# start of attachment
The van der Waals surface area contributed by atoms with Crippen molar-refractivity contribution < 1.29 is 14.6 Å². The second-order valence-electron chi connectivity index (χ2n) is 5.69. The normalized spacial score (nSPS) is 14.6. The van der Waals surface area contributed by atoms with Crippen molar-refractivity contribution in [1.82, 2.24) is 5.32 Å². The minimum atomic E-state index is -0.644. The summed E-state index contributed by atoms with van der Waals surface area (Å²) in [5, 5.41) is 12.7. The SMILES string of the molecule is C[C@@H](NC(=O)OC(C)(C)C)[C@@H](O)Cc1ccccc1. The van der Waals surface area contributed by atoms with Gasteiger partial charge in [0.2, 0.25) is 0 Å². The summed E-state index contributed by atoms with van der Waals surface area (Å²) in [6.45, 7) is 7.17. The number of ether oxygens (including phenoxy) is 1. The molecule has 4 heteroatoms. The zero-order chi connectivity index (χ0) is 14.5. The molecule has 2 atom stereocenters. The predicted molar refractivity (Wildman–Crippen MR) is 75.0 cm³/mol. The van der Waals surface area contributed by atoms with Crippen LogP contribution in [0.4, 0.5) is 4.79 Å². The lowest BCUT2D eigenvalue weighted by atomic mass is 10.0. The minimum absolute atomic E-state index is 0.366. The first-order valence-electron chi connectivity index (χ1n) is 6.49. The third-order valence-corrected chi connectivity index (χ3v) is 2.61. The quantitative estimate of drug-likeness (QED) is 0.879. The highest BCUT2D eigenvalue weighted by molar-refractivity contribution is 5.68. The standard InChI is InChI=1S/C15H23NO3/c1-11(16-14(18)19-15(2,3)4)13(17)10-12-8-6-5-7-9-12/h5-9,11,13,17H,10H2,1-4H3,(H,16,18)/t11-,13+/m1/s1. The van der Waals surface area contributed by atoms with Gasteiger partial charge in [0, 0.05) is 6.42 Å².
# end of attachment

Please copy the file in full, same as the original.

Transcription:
The van der Waals surface area contributed by atoms with Crippen molar-refractivity contribution < 1.29 is 14.6 Å². The second-order valence-electron chi connectivity index (χ2n) is 5.69. The normalized spacial score (nSPS) is 14.6. The van der Waals surface area contributed by atoms with Crippen molar-refractivity contribution in [1.82, 2.24) is 5.32 Å². The minimum atomic E-state index is -0.644. The summed E-state index contributed by atoms with van der Waals surface area (Å²) in [5, 5.41) is 12.7. The SMILES string of the molecule is C[C@@H](NC(=O)OC(C)(C)C)[C@@H](O)Cc1ccccc1. The van der Waals surface area contributed by atoms with Gasteiger partial charge in [0.2, 0.25) is 0 Å². The summed E-state index contributed by atoms with van der Waals surface area (Å²) in [6.45, 7) is 7.17. The number of ether oxygens (including phenoxy) is 1. The molecule has 4 heteroatoms. The zero-order chi connectivity index (χ0) is 14.5. The molecule has 2 atom stereocenters. The predicted molar refractivity (Wildman–Crippen MR) is 75.0 cm³/mol. The van der Waals surface area contributed by atoms with Crippen LogP contribution in [0.4, 0.5) is 4.79 Å². The lowest BCUT2D eigenvalue weighted by atomic mass is 10.0. The minimum absolute atomic E-state index is 0.366. The first-order valence-electron chi connectivity index (χ1n) is 6.49. The third-order valence-corrected chi connectivity index (χ3v) is 2.61. The quantitative estimate of drug-likeness (QED) is 0.879. The highest BCUT2D eigenvalue weighted by molar-refractivity contribution is 5.68. The standard InChI is InChI=1S/C15H23NO3/c1-11(16-14(18)19-15(2,3)4)13(17)10-12-8-6-5-7-9-12/h5-9,11,13,17H,10H2,1-4H3,(H,16,18)/t11-,13+/m1/s1. The van der Waals surface area contributed by atoms with Gasteiger partial charge in [0, 0.05) is 6.42 Å².